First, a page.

The phrase `nice guys finish last' was the headline of the news article which chronicled the outcome of the marathon the next day. The phrase eventually became a part of popular culture, while Michael Banks went down in history as the first ever runner in Con County to hold both first and last places on his professional record. He was also the sole focus of Greenwell news outlets for several weeks following the now infamous marathon, in part due to the unprecedented nature of his act of generosity, and in part due to the public outrage among the fans. Numerous members of the audience had placed bets on him winning the match, and they felt cheated by Banks literally handing over the first place to another contestant. They accused him of being in cahoots with betting agencies who, as it turned out, had made a considerable profit on Banks' more than unexpected loss.

Michael Banks denied having any connection to betting rings and the police found no evidence of foul play on his part, so the case was dropped very quickly. The enraged fans turned their ire on the people who had `heckled' their runner throughout the race, convinced that Michael Banks would never have given up the victory if he hadn't been goaded into it by the vocal minority. Two months and about two dozen bar fights later tensions died down and the incident was largely forgotten; or so it seemed.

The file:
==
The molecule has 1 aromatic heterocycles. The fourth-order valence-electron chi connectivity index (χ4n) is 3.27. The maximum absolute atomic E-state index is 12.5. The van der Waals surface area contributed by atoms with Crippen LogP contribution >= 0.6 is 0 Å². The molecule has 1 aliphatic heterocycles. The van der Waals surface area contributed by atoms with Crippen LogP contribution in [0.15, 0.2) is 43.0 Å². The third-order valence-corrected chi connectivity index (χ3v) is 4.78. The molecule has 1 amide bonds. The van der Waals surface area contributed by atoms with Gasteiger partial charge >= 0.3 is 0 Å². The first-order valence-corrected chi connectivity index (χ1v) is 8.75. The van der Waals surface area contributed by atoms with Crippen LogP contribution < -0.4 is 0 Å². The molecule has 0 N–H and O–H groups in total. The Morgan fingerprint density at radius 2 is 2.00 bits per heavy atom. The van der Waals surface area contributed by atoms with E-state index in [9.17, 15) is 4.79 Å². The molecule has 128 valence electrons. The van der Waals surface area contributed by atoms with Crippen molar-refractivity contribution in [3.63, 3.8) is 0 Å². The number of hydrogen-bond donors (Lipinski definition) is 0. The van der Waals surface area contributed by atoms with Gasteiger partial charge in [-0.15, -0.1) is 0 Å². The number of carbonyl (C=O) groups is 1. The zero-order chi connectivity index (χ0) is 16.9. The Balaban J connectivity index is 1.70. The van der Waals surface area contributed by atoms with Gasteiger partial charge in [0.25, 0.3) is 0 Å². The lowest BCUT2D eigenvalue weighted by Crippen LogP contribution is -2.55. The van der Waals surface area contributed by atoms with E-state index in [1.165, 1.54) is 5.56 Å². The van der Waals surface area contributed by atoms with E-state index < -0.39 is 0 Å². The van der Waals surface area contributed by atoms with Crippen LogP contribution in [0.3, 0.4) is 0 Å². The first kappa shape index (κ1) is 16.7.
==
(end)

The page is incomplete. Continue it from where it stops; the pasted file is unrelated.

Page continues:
A year later Michael Banks once again participated in the Greenwell Marathon, and once again found himself the target of a very vocal audience. Only this time, the loudest members of the audience were threatening to subject him to various forms of bodily harm, were he to surrender the race once again. Despite the verbal abuse, he hung back for much of the race, occasionally pointing with his thumbs to the words on the back of his shirt which said, `I'm a nice guy.' That was until several members of the crowd started to chase him with pitchforks.

He was the first across the finish line, a small army of angry fans barely ten seconds behind him. Even then he kept on running, for good reason, since the judges disqualified him for relying on outside help to win the race. The decision did nothing but reinforce the idea that, one way or the other, nice guys finish last.